The intensive care unit (ICU) presents a potentially treacherous environment for individuals with a history of epilepsy. It is a milieu that commonly precipitates seizures even when there is no prior history. Conditions that can exacerbate epilepsy or cause seizures are relatively common. Some of these are:

  • fluid and electrolyte abnormalities
  • hypoglycemia
  • cerebral edema
  • hypoxia
  • cerebral hypoperfusion
  • metabolic failure
  • medications that can lower seizure threshold or cause dramatic changes in the levels of antiepileptic drugs (AEDs)
  • sleep deprivation
  • poor nutrition

Although estimates of the overall incidence of seizures in the ICU vary, the risk of seizures is higher in this area than in any other place in the hospital, perhaps with the exception of the emergency department.28-30 The risk of seizures for individuals with epilepsy is extremely high. The ICU environment often disrupts stable AED regimens through altered absorption and metabolism, and inability to administer drugs orally.

Endotracheal intubation, paralytic agents, and altered awareness due to critical illness and sedation can make it extremely difficult to assess clinically whether patients are seizing, necessitating close observation and liberal use of the EEG. ICU physicians should understand the nuances of caring for individuals with seizures and concomitant illness in the ICU.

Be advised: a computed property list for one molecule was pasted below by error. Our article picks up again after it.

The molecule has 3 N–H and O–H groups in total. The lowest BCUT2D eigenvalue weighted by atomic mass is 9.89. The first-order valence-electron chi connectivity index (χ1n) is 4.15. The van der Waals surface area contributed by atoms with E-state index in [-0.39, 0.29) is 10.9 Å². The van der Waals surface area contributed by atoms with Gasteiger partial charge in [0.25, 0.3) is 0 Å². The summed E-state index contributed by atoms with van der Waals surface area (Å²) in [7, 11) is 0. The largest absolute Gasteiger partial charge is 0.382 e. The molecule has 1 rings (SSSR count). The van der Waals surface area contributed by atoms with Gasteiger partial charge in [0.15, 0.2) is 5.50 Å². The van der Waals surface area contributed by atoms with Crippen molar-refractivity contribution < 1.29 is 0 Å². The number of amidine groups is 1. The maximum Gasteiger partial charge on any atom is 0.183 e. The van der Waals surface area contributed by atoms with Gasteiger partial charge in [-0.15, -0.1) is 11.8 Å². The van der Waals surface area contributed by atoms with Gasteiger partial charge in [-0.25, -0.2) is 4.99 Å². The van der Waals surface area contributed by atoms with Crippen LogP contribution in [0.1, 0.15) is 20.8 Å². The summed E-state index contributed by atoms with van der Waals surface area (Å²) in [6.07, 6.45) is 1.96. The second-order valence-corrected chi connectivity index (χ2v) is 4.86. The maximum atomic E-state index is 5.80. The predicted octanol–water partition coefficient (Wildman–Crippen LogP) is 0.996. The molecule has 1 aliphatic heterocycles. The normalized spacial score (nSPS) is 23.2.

Adapted from: Kolb SJ and Litt B. Management of epilepsy and comorbid disorders in the emergency room and intensive care unit. In: Ettinger AB and Devinsky O, eds. Managing epilepsy and co-existing disorders. Boston: Butterworth-Heinemann; 2002;515–535. With permission from Elsevier (

Authored By: 
Steven J. Kolb Md PhD
Brian Litt MD
Reviewed By: 
Steven C. Schachter MD
Saturday, May 1, 2004